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Movie Review: The Pact

By Mike Everleth ⋅ February 15, 2011

Actress Jewel Statie as a suburban mom in The Pact

All houses are haunted. Haunted by the memories of those who lived in them. Whether or not those memories can have physical manifestations is up for debate.

In Nicholas McCarthy‘s moody The Pact, Anna (Jewel Staite) and Adrian (Sam Ball) are tasked with getting their recently deceased mother’s affairs in order. Anna, the more committed of the two, desperately pours through her mom’s papers looking for proof of her estate while Adrian picks through cardboard boxes stuffed with old toys.

Neither of them had much love for their mother. They also seem fairly distant from each other, the way children from abusive homes act towards each other long after their tormenting has ended.

There’s some vague, touching nostalgia as Adrian tries to conjure up good memories around a teddy bear, but Anna is completely focused on her work, on sorting out the details so both of them can finally move on with their lives.

Staite and Ball are excellent at conveying the overwhelming weariness that has consumed these two characters. Other than that feeling of beaten-down-ness, neither express much emotion to each other, opting to discuss anything rather than what they are truly feeling about this place they’d rather not be.

Adrian tries to broach the subject of their childhood in roundabout ways, but Anna refuses to play along. Instead of confronting his sister about her state of denial, Adrian eventually — and casually — brings up the enormous abuse they suffered at their mother’s hands. And, again, Anna feigns denial and quickly changes topics.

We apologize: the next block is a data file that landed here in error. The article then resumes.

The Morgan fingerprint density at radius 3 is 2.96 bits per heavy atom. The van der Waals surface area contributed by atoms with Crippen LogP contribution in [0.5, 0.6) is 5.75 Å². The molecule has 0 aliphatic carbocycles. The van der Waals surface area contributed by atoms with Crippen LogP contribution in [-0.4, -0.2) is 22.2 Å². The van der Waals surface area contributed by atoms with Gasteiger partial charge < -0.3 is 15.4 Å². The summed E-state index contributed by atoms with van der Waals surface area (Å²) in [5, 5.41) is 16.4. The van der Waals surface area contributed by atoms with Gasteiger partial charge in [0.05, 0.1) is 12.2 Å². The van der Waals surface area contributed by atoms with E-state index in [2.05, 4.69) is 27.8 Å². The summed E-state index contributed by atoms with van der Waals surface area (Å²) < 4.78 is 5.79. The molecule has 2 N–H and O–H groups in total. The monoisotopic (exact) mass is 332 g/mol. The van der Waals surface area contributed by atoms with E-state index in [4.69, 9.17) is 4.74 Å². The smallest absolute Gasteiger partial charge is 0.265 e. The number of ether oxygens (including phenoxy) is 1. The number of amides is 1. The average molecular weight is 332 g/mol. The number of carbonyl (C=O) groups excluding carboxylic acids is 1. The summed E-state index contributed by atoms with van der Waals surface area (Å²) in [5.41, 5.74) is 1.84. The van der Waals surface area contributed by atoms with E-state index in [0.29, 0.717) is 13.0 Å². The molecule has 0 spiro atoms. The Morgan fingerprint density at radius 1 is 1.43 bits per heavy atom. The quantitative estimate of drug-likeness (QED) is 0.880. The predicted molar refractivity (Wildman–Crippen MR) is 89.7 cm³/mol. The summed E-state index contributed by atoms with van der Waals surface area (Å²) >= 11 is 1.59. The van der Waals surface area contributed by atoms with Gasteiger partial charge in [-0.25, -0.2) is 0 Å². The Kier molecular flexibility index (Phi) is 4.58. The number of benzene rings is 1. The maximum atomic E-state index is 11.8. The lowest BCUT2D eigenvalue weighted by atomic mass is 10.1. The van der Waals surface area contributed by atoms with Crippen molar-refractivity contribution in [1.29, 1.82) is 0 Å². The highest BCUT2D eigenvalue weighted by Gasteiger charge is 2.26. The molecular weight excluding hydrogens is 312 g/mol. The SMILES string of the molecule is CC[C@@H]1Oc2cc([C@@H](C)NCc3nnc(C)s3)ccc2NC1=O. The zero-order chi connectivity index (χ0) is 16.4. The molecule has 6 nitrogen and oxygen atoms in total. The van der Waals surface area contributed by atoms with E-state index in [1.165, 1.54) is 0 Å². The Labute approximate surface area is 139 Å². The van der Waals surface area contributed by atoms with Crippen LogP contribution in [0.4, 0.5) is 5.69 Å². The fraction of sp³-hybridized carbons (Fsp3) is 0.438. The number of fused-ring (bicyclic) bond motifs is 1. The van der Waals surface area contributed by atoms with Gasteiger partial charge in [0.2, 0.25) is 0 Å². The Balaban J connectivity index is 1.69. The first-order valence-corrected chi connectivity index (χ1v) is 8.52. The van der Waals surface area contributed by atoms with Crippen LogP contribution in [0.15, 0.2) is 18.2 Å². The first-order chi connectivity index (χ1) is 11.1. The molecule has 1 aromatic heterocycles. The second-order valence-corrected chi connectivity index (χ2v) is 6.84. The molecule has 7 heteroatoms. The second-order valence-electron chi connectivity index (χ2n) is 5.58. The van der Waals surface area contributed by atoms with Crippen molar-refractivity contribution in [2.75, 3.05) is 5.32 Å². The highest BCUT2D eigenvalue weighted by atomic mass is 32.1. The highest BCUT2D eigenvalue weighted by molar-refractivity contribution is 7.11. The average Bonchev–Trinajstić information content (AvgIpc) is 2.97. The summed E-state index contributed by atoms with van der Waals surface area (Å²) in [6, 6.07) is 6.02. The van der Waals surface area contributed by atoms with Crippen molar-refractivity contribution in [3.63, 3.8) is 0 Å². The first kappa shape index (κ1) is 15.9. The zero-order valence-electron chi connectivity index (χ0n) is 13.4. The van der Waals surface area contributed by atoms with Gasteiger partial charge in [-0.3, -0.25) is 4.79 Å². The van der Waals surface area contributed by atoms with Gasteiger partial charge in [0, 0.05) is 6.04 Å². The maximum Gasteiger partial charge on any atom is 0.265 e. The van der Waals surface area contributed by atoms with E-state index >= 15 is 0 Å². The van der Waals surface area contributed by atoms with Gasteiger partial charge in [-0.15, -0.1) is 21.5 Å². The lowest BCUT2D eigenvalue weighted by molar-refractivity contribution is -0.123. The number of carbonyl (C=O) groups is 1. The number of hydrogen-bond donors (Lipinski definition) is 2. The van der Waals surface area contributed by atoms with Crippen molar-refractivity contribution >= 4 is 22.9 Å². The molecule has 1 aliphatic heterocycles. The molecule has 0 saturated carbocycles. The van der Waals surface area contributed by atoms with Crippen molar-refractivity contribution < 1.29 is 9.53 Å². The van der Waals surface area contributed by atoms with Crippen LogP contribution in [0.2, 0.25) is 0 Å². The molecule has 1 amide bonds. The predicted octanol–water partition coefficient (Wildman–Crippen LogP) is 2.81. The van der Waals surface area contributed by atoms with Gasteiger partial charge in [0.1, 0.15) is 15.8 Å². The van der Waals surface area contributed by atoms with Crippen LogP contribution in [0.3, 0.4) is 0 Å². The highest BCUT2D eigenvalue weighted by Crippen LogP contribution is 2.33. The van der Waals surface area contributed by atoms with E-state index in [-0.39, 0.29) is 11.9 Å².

McCarthy’s writing and direction is a light dance around a heavy subject. From the beginning we understand that there’s something not quite right about these people we are watching. The characters’ verbal skipping around what’s most likely the foremost thoughts in their minds is the way McCarthy the storyteller swirls us into lives. We need their distracting conversations first so that we get a good grip on who they are as individuals. We get a full sense of their lives even with spending such little time with them.

But, like in his previous short film Chinese Box, McCarthy deals with subjects that dangle outside the actual reach of the film and the audience’s understanding. His movies not about what we’re watching unfold on screen, but are about the unspoken emotional course his characters are navigating.

At first, though, we believe that course is between Anna and Adrian. There is a tension that we hope these two characters will break through the emotional wall they’ve built up, so that they can have a satisfying sibling relationship.

However, halfway through the film, Anna is left by herself and we finally realize that the only one who has put up a wall is her. While her brother couldn’t poke his way through it, someone, or something, else is going to give it a harder try.

There is a supernatural component to the film, which follows rules that should make fans of the SyFy TV series Ghost Hunters smile with recognition. Although, those looking for a traditional ghost story might not get what they’d typically be expecting.

McCarthy doesn’t dole out his unearthly concepts and happenings as a means to fulfill an audience’s satisfaction. Those details are there enough to pique our curiosity and to make them seem at least plausible in the world that he creates. But, it’s more important for his characters to believe in the otherworldly so that they can be healed by those forces.

Anna must go on a very personal journey to reconcile with her past so that she can move forward as a mother herself. Most of that journey exists outside the confines of the film’s actual running time, but the section of Anna’s life that McCarthy does let us in on is captivating, moving and … haunting.